A group of First Nations police forces in Ontario is suing the federal government, saying an impasse in negotiations for funding threatens their ability to continue operating.
Documents filed in Federal Court on Wednesday by the Indigenous Police Chiefs of Ontario, which represents the province’s nine Indigenous-run police forces, say three of those forces have stopped receiving government funding. Their operations are paid for through the First Nations and Inuit Policing Program, a federally administered program under which the federal government shares the costs of policing in Indigenous communities with provincial governments.
The Globe and Mail has reported that the program is beset by funding shortages and other problems. Ottawa has said it is preparing legislation that would create a new financial regime for Indigenous policing, but the plan has yet to materialize.
The group’s legal action seeks an expedited judicial order directing the federal government to flow money into the affected reserves, which the court filing says are already dealing with “high crime rates, addictions and mental health challenges.”
The three affected First Nations police forces had funding contracts that expired on March 31. Negotiations for new contracts have broken down, according to the filing, and the police chiefs say their forces don’t receive any new money without agreements in place.
These police forces, whose officers are based mostly in Northern Ontario, say in the court documents that they are now using their last remaining funding. But the bigger concern, they say, is that their officers may soon stop patrols if no one can pay their salaries.
“Once funding evaporates for these services, the consequences will be immediate and profound: 45 First Nations communities, with approximately 30,000 individuals, will no longer have access to police services,” the filing says.
The police chiefs allege the federal government’s actions are unlawful because a federal human rights tribunal ruled last year that Canada discriminates against First Nations by underfunding policing. This means the government has a legal obligation to ensure there is always “policing at a standard comparable to what is available in non-Indigenous communities,” the group says in its filing. The government has not yet filed a response.
In negotiations to date, the three police forces have opposed a federal policy that seeks to place limits on what the funding could be used for. The police chiefs say the policy prevents First Nations from accessing specialized policing services, owning infrastructure and getting legal advice on funding agreements.
Treaty Three Police Service Chief Kai Liu, the president of the Indigenous Police Chiefs of Ontario, said in an interview that a fix is needed urgently. “Unless we have a surplus, or money in the bank, or some form of live credit, all operations come to a complete stop,” he said. His police service is one of the three with expired contracts. The others are the UCCM Anishnaabe Police Service and the Anishinabek Police Service.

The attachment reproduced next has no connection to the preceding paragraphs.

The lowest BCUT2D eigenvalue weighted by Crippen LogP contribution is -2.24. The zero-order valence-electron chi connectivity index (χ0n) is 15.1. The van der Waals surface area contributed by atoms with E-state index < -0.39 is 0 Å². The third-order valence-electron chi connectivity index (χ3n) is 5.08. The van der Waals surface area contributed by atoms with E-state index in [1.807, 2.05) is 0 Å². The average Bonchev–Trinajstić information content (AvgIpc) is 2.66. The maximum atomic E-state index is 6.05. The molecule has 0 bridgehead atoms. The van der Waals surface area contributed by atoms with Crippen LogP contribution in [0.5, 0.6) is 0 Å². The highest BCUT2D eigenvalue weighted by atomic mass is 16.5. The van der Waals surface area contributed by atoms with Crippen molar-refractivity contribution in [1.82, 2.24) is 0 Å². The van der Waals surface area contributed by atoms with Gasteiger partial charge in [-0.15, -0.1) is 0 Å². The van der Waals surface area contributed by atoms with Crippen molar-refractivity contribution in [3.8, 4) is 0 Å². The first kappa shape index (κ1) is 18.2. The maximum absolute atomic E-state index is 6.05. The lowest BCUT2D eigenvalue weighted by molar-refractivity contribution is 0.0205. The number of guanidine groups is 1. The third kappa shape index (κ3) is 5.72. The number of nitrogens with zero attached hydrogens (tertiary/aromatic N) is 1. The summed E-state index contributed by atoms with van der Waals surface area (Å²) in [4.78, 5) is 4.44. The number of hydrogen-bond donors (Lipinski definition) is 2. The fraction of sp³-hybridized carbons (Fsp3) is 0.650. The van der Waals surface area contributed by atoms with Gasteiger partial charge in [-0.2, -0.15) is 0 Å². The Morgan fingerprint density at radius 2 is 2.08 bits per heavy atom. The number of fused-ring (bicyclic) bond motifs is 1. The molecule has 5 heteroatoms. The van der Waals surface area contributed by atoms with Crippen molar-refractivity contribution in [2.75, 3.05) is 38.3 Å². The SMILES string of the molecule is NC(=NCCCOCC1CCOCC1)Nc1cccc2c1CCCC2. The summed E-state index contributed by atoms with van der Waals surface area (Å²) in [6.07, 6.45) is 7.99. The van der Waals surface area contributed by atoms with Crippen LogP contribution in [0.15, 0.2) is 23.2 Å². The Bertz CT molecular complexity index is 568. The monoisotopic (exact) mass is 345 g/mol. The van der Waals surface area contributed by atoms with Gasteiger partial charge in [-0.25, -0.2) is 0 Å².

Chief Liu said his force has not run out of money yet. If it does, he said, it is likely that the Ontario Provincial Police service would try to fill any policing gaps.
But he said this would not be a solution. OPP officers no longer know the lay of the land, he said, because they were replaced by Treaty Three Police 20 years ago.
The Ontario Provincial Police did not immediately respond to an e-mail asking whether they have contingency plans in place for filling any policing gaps left by the three First Nations forces.
The First Nations and Inuit Policing Program has led to the creation of nearly 40 First Nations-run police forces across Canada during the past 30 years. Those policing services depend on grants that are given at the federal government’s discretion on short-term contracts.
Problems with renegotiating expiring contracts under the program are not new. In 2014, an auditor-general’s report urged federal officials to stop making last-minute policing deals with First Nations and give them “meaningful input.”
Chief Liu wrote Prime Minister Justin Trudeau this week to ask him to intervene. ”Since the funds for these three services are running out and a public safety crisis looms, we are resorting to the Federal Court on an emergency basis,” the letter says.
On Thursday, the Prime Minister’s Office referred questions to the office of Public Safety Minister Marco Mendicino. His office in turn directed questions to Public Safety Canada, which did not immediately provide a response.
Lawyer Julian Falconer, who is acting on behalf of the Indigenous Police Chiefs of Ontario, said the group is trying to negotiate an interim one-year extension of the expired funding agreements. But only if the federal government agrees to suspend negotiation terms and tactics that he said are discriminatory and one-sided.
“It is an offer that First Nations can’t refuse at the risk of the safety of their people. That is why we are going to court for emergency relief,” Mr. Falconer said.